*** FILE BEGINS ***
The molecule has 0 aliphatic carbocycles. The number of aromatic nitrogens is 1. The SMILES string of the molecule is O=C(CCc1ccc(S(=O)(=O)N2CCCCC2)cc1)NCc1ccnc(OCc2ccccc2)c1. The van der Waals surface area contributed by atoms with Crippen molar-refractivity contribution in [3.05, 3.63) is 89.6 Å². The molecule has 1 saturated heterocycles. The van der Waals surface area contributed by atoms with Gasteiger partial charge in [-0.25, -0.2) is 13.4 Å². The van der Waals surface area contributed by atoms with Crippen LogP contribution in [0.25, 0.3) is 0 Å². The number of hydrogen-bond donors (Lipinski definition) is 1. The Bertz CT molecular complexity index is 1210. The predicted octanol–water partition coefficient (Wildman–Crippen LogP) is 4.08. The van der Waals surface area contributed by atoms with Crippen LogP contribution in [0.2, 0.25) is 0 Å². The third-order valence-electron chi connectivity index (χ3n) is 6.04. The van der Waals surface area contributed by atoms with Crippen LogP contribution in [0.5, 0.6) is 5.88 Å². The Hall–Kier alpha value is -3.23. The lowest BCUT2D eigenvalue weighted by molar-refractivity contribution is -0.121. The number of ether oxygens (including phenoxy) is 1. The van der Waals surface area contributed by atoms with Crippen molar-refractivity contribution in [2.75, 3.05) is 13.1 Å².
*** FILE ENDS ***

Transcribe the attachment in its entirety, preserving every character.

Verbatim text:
The molecule has 0 aliphatic carbocycles. The number of aromatic nitrogens is 1. The SMILES string of the molecule is O=C(CCc1ccc(S(=O)(=O)N2CCCCC2)cc1)NCc1ccnc(OCc2ccccc2)c1. The van der Waals surface area contributed by atoms with Crippen molar-refractivity contribution in [3.05, 3.63) is 89.6 Å². The molecule has 1 saturated heterocycles. The van der Waals surface area contributed by atoms with Gasteiger partial charge in [-0.25, -0.2) is 13.4 Å². The van der Waals surface area contributed by atoms with Crippen LogP contribution in [0.25, 0.3) is 0 Å². The number of hydrogen-bond donors (Lipinski definition) is 1. The Bertz CT molecular complexity index is 1210. The predicted octanol–water partition coefficient (Wildman–Crippen LogP) is 4.08. The van der Waals surface area contributed by atoms with Crippen LogP contribution in [0.2, 0.25) is 0 Å². The third-order valence-electron chi connectivity index (χ3n) is 6.04. The van der Waals surface area contributed by atoms with Crippen LogP contribution in [0.5, 0.6) is 5.88 Å². The Hall–Kier alpha value is -3.23. The lowest BCUT2D eigenvalue weighted by molar-refractivity contribution is -0.121. The number of ether oxygens (including phenoxy) is 1. The van der Waals surface area contributed by atoms with Crippen molar-refractivity contribution in [2.75, 3.05) is 13.1 Å².